# Digital to OI Analog

The following information is based on my own observations of the 2007 OI.

The analog joystick inputs are multiplexed at approximately 38Hz (which is the same as the PWM

output period) into what appears to be a current sink, set for about 45uA. When 100K Ohms are presented between the +5Aux pin and the analog input, the resulting voltage will be approximately 0.5V.

Although IFI

’s documentation states that In the event that an analog value is less than 0.05V, a value of 127 will be generated., in reality that voltage is closer to 0.5V (500mV) than 0.05V (50mV). I measured something closer to 632mV.

When the 100K pot is at one extreme, the voltage at the analog input is obviously equal to the +5VAux voltage, and at the other extreme, will be in the 500-600mV range. For the sake of this discussion, I’ll use round numbers and use 4.5V for the entire input voltage span. Dividing the span by 256 yields approximately 17.6mV per A/D count.

I should add a note at this point that unless you utilize something like an accurate oscilloscope to observe the analog inputs with just a pot connected, you won’t be able to see how IFI

’s input circuit works.

Given that the analog input is driving a current sink and digitizing the resulting voltage, supplying the analog input with a voltage is relatively straight forward. The primary consideration is that the voltage source be able to handle the multiplexed current sink load, which should be no problem as long as the output impedance of your circuit is sufficently low.

How low is good enough you ask? If one A/D count is 17.6mV and the current sink is 45uA, then roughly 391 ohms of series resistance between an ideal voltage source and the analog input will result in one A/D count error.

Due to the fact that the +5Aux line is current limited, the other source of potential error comes from any voltage drop introduced by loading this power source. It appears that rather than using the +5Aux line as the upper reference of the A/D conversion, IFI

is instead using the voltage from the other side of their current limiting circuit, hence the errors that are introduced when the +5Aux line is externally loaded.

By placing a few different resistive loads on this power output, I noted that the current limit may not strictly be something like a current sense resistor coupled with a high side switch, such as a MOSFET, as the impedance appears to vary slightly. Whatever it may be, I measure an effective resistance of 3 to 4 Ohms across a 10 to 100mA range.

Assuming a series resistance of 4 ohms, an error of a single A/D count would be introduced with about 4.4mA of loading on the +5Aux pin.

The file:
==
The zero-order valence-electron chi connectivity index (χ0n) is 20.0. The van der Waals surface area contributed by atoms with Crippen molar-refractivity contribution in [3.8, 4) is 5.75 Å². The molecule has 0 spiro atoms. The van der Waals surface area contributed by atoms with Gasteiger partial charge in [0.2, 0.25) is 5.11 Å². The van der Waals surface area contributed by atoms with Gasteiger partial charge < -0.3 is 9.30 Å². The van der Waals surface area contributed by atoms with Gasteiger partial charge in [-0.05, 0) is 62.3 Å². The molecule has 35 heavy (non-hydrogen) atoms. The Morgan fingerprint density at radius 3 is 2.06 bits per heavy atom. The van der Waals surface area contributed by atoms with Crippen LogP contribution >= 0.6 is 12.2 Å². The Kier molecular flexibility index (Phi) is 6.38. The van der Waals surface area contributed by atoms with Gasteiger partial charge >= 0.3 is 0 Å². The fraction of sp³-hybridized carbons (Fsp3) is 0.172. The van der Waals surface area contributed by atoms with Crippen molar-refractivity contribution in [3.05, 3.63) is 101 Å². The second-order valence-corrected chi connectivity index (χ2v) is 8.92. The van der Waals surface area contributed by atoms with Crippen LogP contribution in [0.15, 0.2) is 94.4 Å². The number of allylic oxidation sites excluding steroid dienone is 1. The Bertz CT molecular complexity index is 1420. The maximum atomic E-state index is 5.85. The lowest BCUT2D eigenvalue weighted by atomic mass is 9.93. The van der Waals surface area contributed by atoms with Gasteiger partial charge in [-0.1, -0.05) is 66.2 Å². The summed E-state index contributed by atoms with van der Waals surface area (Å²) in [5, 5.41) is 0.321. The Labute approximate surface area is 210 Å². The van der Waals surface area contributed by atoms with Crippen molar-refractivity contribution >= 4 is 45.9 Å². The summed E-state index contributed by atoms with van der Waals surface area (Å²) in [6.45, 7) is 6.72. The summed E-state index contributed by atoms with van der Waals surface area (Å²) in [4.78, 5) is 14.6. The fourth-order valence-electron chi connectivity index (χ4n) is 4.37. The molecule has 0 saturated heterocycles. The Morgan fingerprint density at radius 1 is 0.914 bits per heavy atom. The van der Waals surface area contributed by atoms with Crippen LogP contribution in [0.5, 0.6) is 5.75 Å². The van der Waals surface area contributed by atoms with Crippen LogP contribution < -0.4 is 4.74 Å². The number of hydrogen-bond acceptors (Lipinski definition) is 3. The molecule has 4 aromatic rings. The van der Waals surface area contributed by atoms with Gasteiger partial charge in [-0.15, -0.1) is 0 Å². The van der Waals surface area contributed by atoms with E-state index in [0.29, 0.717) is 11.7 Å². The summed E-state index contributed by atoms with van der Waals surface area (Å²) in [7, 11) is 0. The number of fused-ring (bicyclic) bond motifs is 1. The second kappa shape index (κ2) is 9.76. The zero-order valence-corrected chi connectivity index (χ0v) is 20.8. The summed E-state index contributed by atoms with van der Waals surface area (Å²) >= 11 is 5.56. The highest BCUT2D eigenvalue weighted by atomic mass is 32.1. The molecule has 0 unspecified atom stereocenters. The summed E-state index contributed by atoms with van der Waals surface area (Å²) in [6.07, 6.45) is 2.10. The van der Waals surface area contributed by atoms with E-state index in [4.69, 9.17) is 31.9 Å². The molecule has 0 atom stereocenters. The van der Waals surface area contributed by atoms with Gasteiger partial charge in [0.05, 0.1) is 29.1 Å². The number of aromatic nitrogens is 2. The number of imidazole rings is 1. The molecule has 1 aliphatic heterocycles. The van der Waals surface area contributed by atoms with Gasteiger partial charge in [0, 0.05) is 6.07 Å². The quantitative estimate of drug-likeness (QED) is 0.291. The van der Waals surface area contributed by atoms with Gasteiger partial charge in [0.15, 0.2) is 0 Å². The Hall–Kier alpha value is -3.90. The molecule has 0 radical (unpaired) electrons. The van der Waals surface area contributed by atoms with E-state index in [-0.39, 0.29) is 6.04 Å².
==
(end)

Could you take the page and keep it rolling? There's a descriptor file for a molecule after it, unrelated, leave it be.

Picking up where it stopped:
Clearly if an external circuit’s current demand can be held to something in the 10-30mA range only a few percent of the overall A/D range is sacrificed.

The other source of “power” available on some of the joystick interfaces, are the eight outputs intended to be used for lighting LED’s.

These outputs are current limited outputs but are NOT based on a 5V supply. The unloaded voltage on these outputs is approximately 2.5V less than the voltage supplied to the OI (as measured from the tether input… I didn’t check the coaxial input, nor the competition port input). That 2.5V difference tracks fairly linearlly as the power applied to the OI is varied.

From a current limiting standpoint, the effective series resistance appears to be on the order of 500 ohms. So if the unloaded voltage were 5V, the short circuit current would indeed be limited to 10mA.

With the RC powered from 12V, the voltage at the OI tether input is about 0.5V less, and the unloaded LED output will be about 9V, and the short circuit current was measured at about 18mA.

IF a custom interface circuit were designed to power itself from the LED outputs, it would of course become dependant on the limitations of the RC programming to keep the interface powered. Multiple outputs could be combined (used diode blocking just to be safe) to increase the available current.

Returning attention to the more practical source of power, the +5V Aux line, one could design a boost supply and then regulate the output back down to +5V in order to drive the analog inputs across their full range… however one still needs to consider the tolerancing of IFI

’s reference voltage versus the voltage generated by the switching supply. For a one-of-a-kind design, clearly just providing a trim pot, or hand selecting components, to trim the supply to match an individual OI could work just fine, but on a production basis would not be practical.

The other potentially tempting method of matching the supply to the OI would be to servo the supply to one or more of the switch contact inputs which are internally pulled to 5V. The problem here is that the +5Aux voltage appears as though it may be seperately derived. The one I was working with measured about 50mV higher on the +5Aux power versus any of the other controller inputs or outputs measured on the other OI connectors.

A switching power supply would require some careful design so as not to adversely effect other devices dependant on the +5Aux power, as well as protection from generating voltages high enough to damage other inputs on the OI.